I would like to start this review off by stating (again) how much I love David Burke's portrayal of Watson in this first season of The Adventures of Sherlock Holmes! Right at the beginning, when he says, "You're interested!" the playful smile on his face makes me think that he has perfectly captured the excitement that makes Watson want to be Holmes's biographer. I was also pleased that the writers of the episode managed to keep some snippets from Watson's delightful introduction to the case:
...it seemed rather a piquant thing to us to chevy him about the playground and hit him over the shins with a wicket.
In the original story, this is a humorous line that Watson writes, but does not say out loud to Holmes. It made me smile to read it, and it made me smile even more to hear Watson say it. But I digress...
Another one of my favorite moments in the story is when Holmes and Watson meet Mr. Joseph Harrison. When Holmes deduces (without being told his name) that Mr. Harrison is not a member of the family, Harrison figures out immediately that Holmes had caught a glimpse of his JH monogram. Harrison, unlike most characters in the canon who are witness to the detective's ability to instantly make surprising deductions, is particularly unimpressed, remarking, "For a moment I thought you had done something clever." In the adaptation, Jeremy Brett responds to this criticism with the slightest raise of an eyebrow. It's a tiny detail, but I love it.
I'm afraid I can't help but be a bit entertained, reading the original story and watching this adaptation, by Percy Phelps's case of the good ol' Victorian plot device of "brain fever." I understand having a nervous breakdown because of an enormous setback in one's government job, but the sight of this posh British chap in his dressing gown succumbing to an attack of "the vapors" (as his fiancée dabs his brow) is more than a little comical. After all, the event had taken place two months ago, and the guy has been an invalid the whole time! Meanwhile, Holmes just looks on, almost completely unsympathetic.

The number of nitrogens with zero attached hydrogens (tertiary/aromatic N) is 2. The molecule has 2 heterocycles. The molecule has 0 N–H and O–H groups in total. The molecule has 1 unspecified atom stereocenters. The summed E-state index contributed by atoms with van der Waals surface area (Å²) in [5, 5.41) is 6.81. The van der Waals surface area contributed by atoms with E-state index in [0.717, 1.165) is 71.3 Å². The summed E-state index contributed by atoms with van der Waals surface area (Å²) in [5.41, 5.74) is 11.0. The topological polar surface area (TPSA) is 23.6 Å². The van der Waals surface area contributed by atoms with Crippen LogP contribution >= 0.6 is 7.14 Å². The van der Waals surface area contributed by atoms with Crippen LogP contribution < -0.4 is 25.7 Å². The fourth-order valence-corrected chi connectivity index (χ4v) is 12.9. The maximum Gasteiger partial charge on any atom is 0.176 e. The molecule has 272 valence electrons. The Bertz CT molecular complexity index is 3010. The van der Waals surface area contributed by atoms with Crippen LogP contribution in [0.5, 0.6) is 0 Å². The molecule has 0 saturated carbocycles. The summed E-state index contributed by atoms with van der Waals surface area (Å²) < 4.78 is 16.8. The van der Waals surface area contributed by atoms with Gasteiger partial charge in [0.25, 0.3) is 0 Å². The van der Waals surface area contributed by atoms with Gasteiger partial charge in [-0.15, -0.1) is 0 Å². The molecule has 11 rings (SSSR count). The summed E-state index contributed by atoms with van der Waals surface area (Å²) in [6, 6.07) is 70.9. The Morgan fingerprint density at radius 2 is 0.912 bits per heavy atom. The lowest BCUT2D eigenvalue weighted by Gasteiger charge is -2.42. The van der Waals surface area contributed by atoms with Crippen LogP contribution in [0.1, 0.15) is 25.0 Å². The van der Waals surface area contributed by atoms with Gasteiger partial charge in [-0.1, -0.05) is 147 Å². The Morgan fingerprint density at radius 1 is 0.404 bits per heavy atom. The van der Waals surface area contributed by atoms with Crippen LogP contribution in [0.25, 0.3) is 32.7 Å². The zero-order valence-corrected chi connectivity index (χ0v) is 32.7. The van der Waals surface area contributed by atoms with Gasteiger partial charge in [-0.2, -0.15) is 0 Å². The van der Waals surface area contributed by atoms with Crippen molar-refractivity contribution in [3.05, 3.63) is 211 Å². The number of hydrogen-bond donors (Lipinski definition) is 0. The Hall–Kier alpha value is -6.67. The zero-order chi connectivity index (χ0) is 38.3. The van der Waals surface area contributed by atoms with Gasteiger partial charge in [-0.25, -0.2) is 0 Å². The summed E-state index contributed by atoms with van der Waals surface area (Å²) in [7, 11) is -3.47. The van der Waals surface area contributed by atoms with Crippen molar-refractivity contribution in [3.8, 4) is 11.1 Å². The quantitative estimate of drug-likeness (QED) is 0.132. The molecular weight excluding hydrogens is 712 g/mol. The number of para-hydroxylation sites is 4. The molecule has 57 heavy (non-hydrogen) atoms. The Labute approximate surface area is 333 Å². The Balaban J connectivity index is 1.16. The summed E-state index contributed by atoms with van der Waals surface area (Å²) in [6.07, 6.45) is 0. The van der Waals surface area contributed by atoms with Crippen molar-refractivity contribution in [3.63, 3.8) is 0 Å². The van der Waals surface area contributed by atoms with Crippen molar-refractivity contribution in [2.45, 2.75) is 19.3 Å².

Holmes's "flower monologue," after he has heard the details of Percy's case is an odd thing to read, but even more odd to see on screen. (The "flower cam" that show the flower from Holmes's point of view is unintentionally hilarious.) Miss Harrison is clearly not at all pleased with the great detective's seeming lack of interest in the case, a displeasure which is conveyed very clearly in the set of the actress's jaw. One can hardly blame her, I suppose...
The "flower cam" is not the only unusual shot in the episode. I was struck by the composition of this shot of Holmes and Watson discussing the case after leaving poor Percy.
"Hey, I've got an idea! Let's shoot the actors through a window, with two candle holders in the foreground. Won't that look great?" (Hint: it doesn't.) And that's not the only bizarre camera work in the episode: when Holmes and Watson are interviewing Lord Holdhurst, the camera inexplicably pans to a point of view where the actor is almost completely hidden by the chandelier. Later in the episode, Holmes's violent encounter with the villainous Mr. Harrison is filmed in a rather strange sort of slow-motion sequence. (Interestingly, Holmes can be seen to carry a sword concealed in his walking stick.) Very bizarre direction...
Still, despite some of the odd camera work, and some rather slow pacing, I am still incredibly impressed by how good Jeremy Brett and David Burke are in their roles. The camaraderie between the two characters, the little details each actor inserts into his portrayal, it all adds up to a delightful presentation of one of literature's most famous friendships. As usual for the Granada series, the costumes are top-notch, as are the overall production values.
Overall, it's not my favorite episode, but it was mostly enjoyable to watch. It's a decent adaptation of a lengthy story with a surprisingly anti-climactic ending. While it can't compare to a more exciting adventure (such as, say, "The Dancing Men"), it is still well worth watching, mostly in order to see Brett and Burke at the top of their game.
I'm a stay-at-home dad, and Director of Music Ministries at a United Methodist Church in Mt. Juliet, TN, and a longtime fan of Mr. Sherlock Holmes.